International Studies in the Philosophy of Science 23 (2):123 – 141 (2009)
I endeavour in this article to present Ibn Taymiyya's theory of nominal definition as an alternative to logical definition. Ibn Taymiyya argues that nominal definition is based on concrete principles that are subject to experiment. Furthermore, the function of definition is akin to the 'name' because it aims at distinguishing any one object from others but not at reaching the entity of things. Nominal definition aims to define the name or the named, and this aim can be achieved by translation or by interpretation. Translation is the movement from one name to another or from one named object to another. Interpretation is movement from a name to a named object or from a named object to a name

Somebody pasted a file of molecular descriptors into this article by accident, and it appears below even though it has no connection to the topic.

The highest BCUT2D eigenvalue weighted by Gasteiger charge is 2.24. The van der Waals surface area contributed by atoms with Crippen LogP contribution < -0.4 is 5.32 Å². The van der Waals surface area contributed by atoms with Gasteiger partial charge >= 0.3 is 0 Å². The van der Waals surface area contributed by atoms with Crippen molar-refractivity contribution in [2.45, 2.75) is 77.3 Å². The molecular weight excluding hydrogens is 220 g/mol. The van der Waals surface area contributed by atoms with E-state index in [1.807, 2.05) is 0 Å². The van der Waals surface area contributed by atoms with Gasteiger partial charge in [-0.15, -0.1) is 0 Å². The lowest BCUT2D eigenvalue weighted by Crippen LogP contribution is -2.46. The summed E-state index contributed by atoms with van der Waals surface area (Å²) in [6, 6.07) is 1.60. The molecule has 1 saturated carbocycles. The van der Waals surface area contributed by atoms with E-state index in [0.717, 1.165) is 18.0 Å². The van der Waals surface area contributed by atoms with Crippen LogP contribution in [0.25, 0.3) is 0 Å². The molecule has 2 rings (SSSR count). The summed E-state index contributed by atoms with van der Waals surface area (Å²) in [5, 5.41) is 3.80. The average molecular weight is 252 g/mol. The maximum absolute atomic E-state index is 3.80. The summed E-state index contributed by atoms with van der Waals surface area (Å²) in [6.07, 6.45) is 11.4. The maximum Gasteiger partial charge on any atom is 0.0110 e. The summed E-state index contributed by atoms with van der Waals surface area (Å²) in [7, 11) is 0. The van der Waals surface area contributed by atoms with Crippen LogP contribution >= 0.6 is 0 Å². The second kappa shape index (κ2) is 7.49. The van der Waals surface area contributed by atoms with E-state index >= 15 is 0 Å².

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References found in this work BETA
Studies in the History of Philosophy and Religion.Harry Austryn Wolfson - 1973 - Cambridge: Harvard University Press.
Classification and Explanation in Aristotle's Theory of Definition.Greg Bayer - 1998 - Journal of the History of Philosophy 36 (4):487-505.
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